There are more than 200 U.S.-born players in the NHL today, a number that continues to grow.
That's a far cry from November 1917, when the four-team NHL was created in a Montreal hotel suite and began play a month later. At that time the NHL was almost exclusively populated by Canadians; the lone U.S.-born player in the new league was Pierce George "Gerry" Geran of Holyoke, Massachusetts.
Geran was a character if ever there was one. Historian Roger A. Godin, the Minnesota Wild curator, calls Geran, "The Mystery Man of Hockey." That reputation originally was hung on him after he was mysteriously suspended from the Dartmouth College varsity team despite being its star player.
Apart from his curious (and occasionally mysterious) life, Geran's claims to fame included being the first U.S.-born player in NHL history and the first to score in a League game.
On Dec. 19, 1917, Geran skated for the Montreal Wanderers at Montreal Arena on the NHL's first night of play. Teamed with future Hall of Famer Art Ross, Geran helped the Wanderers defeat the Toronto Arenas 10-9. Ross, who later became general manager and coach of the Boston Bruins, would figure prominently in Geran's hockey life as friend and boss.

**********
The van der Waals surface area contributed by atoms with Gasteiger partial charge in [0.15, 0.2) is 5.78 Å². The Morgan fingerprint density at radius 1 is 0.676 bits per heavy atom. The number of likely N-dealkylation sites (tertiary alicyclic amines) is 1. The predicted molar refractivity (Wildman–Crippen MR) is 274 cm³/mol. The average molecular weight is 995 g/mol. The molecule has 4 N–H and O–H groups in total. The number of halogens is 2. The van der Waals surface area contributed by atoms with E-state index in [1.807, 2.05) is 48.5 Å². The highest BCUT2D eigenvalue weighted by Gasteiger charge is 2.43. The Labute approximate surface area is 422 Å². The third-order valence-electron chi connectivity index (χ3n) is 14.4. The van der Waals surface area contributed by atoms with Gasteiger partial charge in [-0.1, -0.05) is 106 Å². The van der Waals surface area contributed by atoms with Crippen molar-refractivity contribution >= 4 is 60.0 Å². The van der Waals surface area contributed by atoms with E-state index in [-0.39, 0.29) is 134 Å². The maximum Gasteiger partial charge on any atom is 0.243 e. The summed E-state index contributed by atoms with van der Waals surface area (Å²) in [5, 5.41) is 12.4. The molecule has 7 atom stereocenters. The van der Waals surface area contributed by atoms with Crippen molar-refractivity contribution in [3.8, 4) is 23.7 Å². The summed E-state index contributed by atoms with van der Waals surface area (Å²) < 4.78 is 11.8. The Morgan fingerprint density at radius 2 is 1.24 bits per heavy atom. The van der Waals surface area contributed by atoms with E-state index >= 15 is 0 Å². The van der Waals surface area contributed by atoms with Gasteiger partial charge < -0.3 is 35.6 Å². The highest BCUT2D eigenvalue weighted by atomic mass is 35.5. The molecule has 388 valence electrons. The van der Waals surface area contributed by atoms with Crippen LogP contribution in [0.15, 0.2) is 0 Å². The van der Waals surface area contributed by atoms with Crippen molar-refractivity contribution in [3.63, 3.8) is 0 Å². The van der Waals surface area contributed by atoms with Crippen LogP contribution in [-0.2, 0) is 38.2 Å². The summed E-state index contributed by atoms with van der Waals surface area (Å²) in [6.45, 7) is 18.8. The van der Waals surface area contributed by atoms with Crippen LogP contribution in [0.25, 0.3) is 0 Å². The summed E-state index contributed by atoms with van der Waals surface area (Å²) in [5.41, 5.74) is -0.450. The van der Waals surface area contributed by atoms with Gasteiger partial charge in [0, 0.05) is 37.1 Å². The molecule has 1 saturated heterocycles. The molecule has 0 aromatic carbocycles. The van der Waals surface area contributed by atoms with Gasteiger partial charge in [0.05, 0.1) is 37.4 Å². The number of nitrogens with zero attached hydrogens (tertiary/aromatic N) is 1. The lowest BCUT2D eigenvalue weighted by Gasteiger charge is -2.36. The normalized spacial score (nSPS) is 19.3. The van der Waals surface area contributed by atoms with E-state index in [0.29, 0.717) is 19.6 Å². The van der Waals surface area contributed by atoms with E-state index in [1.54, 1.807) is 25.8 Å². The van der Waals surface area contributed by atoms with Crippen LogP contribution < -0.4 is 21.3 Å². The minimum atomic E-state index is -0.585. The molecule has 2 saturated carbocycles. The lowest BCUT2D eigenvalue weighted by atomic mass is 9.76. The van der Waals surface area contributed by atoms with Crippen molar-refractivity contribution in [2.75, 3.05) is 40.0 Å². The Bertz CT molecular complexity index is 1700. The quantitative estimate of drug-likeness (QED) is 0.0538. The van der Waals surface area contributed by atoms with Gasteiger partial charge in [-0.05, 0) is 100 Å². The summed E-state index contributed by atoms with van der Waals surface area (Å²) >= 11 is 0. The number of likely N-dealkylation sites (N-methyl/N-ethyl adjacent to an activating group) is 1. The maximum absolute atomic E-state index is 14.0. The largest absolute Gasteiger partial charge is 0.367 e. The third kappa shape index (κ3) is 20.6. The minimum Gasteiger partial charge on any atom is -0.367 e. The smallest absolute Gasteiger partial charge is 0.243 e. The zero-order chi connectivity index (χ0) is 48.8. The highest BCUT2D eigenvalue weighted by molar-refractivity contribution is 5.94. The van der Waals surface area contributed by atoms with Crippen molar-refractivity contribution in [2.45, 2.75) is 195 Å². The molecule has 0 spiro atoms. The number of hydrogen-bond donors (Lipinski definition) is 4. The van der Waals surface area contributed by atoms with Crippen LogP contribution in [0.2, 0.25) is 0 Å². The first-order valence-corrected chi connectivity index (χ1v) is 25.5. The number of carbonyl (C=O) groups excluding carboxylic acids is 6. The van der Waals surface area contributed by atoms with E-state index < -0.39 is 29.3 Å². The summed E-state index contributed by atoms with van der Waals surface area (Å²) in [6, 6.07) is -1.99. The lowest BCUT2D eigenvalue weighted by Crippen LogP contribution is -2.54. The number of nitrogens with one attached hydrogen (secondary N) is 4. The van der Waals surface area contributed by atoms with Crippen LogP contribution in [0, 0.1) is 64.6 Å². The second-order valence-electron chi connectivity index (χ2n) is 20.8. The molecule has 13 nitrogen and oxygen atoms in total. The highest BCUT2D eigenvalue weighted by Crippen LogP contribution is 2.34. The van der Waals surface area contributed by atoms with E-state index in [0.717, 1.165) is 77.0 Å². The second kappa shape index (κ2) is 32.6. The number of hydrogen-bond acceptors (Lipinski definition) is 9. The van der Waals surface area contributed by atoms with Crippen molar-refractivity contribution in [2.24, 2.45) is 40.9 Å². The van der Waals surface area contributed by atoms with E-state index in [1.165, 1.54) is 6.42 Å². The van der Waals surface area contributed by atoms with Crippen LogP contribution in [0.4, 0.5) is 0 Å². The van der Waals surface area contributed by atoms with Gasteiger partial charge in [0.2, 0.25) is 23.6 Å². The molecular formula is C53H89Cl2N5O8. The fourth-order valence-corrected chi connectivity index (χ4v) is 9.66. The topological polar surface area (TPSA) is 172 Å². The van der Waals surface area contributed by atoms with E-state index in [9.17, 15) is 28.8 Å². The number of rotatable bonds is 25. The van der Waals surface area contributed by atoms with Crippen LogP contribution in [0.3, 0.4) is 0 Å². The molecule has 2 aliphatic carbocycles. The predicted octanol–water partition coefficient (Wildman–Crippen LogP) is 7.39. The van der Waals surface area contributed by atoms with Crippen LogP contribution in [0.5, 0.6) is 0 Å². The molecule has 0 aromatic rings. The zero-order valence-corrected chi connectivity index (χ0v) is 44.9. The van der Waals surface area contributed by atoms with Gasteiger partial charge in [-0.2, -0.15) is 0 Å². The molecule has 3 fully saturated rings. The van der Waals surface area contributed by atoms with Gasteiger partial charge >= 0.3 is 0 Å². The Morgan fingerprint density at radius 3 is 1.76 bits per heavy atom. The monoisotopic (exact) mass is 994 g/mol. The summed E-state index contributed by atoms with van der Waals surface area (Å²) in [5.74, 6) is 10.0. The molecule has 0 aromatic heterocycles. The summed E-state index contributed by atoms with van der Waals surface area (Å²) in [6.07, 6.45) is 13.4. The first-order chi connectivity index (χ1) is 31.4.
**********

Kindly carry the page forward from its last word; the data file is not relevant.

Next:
Before meeting Ross, Geran was being favorably compared to legendary Princeton University star Hobey Baker, who would quit amateur hockey to become a pilot in World War I. In its Jan. 4, 1917 edition, the Boston Globe labelled Geran, "The best flash since Hobey Baker was in his hockey prime."
Unfortunately for Geran and the Wanderers, his NHL debut lasted all of four games; on Jan. 2, 1918, a fire destroyed his team's home arena. The Wanderers were forced to fold, leaving Geran as a man without an NHL team. Nevertheless, his skills remained in high demand, especially with the 1920 Antwerp Olympics looming and the United States in need of talent.
Geran was picked for the team, which won silver (to Canada's gold) in April 1920. His highlight moment was a hat trick in a 7-0 victory against Sweden.